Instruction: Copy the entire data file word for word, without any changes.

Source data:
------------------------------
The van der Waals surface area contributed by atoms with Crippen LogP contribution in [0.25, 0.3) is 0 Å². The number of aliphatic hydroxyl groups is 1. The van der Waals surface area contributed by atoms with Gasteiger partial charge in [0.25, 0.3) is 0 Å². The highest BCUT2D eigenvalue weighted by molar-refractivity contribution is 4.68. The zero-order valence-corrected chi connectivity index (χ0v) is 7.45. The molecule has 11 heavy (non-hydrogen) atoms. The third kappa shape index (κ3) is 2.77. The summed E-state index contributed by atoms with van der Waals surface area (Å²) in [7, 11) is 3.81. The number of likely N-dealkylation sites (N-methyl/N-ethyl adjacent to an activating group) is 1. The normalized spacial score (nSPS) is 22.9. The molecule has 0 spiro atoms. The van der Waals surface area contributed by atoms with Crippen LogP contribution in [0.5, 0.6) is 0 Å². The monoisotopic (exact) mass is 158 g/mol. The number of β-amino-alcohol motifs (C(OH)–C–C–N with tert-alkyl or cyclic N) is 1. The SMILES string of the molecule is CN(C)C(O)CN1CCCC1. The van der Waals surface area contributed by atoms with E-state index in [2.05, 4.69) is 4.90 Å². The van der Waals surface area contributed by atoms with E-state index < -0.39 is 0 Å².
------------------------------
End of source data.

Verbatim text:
The van der Waals surface area contributed by atoms with Crippen LogP contribution in [0.25, 0.3) is 0 Å². The number of aliphatic hydroxyl groups is 1. The van der Waals surface area contributed by atoms with Gasteiger partial charge in [0.25, 0.3) is 0 Å². The highest BCUT2D eigenvalue weighted by molar-refractivity contribution is 4.68. The zero-order valence-corrected chi connectivity index (χ0v) is 7.45. The molecule has 11 heavy (non-hydrogen) atoms. The third kappa shape index (κ3) is 2.77. The summed E-state index contributed by atoms with van der Waals surface area (Å²) in [7, 11) is 3.81. The number of likely N-dealkylation sites (N-methyl/N-ethyl adjacent to an activating group) is 1. The normalized spacial score (nSPS) is 22.9. The molecule has 0 spiro atoms. The van der Waals surface area contributed by atoms with Crippen LogP contribution in [0.5, 0.6) is 0 Å². The monoisotopic (exact) mass is 158 g/mol. The number of β-amino-alcohol motifs (C(OH)–C–C–N with tert-alkyl or cyclic N) is 1. The SMILES string of the molecule is CN(C)C(O)CN1CCCC1. The van der Waals surface area contributed by atoms with E-state index in [2.05, 4.69) is 4.90 Å². The van der Waals surface area contributed by atoms with E-state index < -0.39 is 0 Å².